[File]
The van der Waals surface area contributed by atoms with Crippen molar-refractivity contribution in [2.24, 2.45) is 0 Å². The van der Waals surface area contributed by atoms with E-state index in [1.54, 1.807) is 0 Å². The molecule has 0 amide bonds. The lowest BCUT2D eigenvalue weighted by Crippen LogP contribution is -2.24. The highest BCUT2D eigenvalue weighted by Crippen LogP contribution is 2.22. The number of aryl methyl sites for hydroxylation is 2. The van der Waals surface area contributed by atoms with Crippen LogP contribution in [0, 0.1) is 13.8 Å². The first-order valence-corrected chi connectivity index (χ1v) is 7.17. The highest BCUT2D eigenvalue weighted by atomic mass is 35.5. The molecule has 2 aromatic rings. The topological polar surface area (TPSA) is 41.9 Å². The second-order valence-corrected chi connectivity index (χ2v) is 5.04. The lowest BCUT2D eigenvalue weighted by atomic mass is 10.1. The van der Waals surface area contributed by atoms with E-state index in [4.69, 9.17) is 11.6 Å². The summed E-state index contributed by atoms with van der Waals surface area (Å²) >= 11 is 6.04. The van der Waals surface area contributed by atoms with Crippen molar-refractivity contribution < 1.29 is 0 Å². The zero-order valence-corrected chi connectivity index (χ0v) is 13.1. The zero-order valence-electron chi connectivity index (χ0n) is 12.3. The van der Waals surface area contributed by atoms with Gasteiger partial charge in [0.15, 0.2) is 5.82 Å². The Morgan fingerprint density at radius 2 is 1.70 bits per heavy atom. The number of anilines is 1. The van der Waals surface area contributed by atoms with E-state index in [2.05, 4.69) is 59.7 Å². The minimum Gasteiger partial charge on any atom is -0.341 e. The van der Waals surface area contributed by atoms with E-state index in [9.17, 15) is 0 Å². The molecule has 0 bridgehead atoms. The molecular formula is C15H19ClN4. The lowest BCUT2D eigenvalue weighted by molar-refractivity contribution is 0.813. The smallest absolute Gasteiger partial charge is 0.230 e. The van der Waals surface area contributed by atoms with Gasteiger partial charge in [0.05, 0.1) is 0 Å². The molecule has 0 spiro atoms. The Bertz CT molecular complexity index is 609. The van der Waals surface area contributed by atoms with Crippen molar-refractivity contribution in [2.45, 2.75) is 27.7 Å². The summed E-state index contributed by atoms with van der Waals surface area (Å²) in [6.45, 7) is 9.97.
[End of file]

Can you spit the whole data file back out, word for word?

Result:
The van der Waals surface area contributed by atoms with Crippen molar-refractivity contribution in [2.24, 2.45) is 0 Å². The van der Waals surface area contributed by atoms with E-state index in [1.54, 1.807) is 0 Å². The molecule has 0 amide bonds. The lowest BCUT2D eigenvalue weighted by Crippen LogP contribution is -2.24. The highest BCUT2D eigenvalue weighted by Crippen LogP contribution is 2.22. The number of aryl methyl sites for hydroxylation is 2. The van der Waals surface area contributed by atoms with Crippen LogP contribution in [0, 0.1) is 13.8 Å². The first-order valence-corrected chi connectivity index (χ1v) is 7.17. The highest BCUT2D eigenvalue weighted by atomic mass is 35.5. The molecule has 2 aromatic rings. The topological polar surface area (TPSA) is 41.9 Å². The second-order valence-corrected chi connectivity index (χ2v) is 5.04. The lowest BCUT2D eigenvalue weighted by atomic mass is 10.1. The van der Waals surface area contributed by atoms with E-state index in [4.69, 9.17) is 11.6 Å². The summed E-state index contributed by atoms with van der Waals surface area (Å²) >= 11 is 6.04. The van der Waals surface area contributed by atoms with Crippen molar-refractivity contribution < 1.29 is 0 Å². The zero-order valence-corrected chi connectivity index (χ0v) is 13.1. The zero-order valence-electron chi connectivity index (χ0n) is 12.3. The van der Waals surface area contributed by atoms with Gasteiger partial charge in [0.15, 0.2) is 5.82 Å². The Morgan fingerprint density at radius 2 is 1.70 bits per heavy atom. The number of anilines is 1. The van der Waals surface area contributed by atoms with E-state index in [2.05, 4.69) is 59.7 Å². The minimum Gasteiger partial charge on any atom is -0.341 e. The van der Waals surface area contributed by atoms with E-state index in [9.17, 15) is 0 Å². The molecule has 0 bridgehead atoms. The molecular formula is C15H19ClN4. The lowest BCUT2D eigenvalue weighted by molar-refractivity contribution is 0.813. The smallest absolute Gasteiger partial charge is 0.230 e. The van der Waals surface area contributed by atoms with Gasteiger partial charge in [0.05, 0.1) is 0 Å². The molecule has 0 spiro atoms. The Bertz CT molecular complexity index is 609. The van der Waals surface area contributed by atoms with Crippen molar-refractivity contribution in [2.45, 2.75) is 27.7 Å². The summed E-state index contributed by atoms with van der Waals surface area (Å²) in [6.45, 7) is 9.97.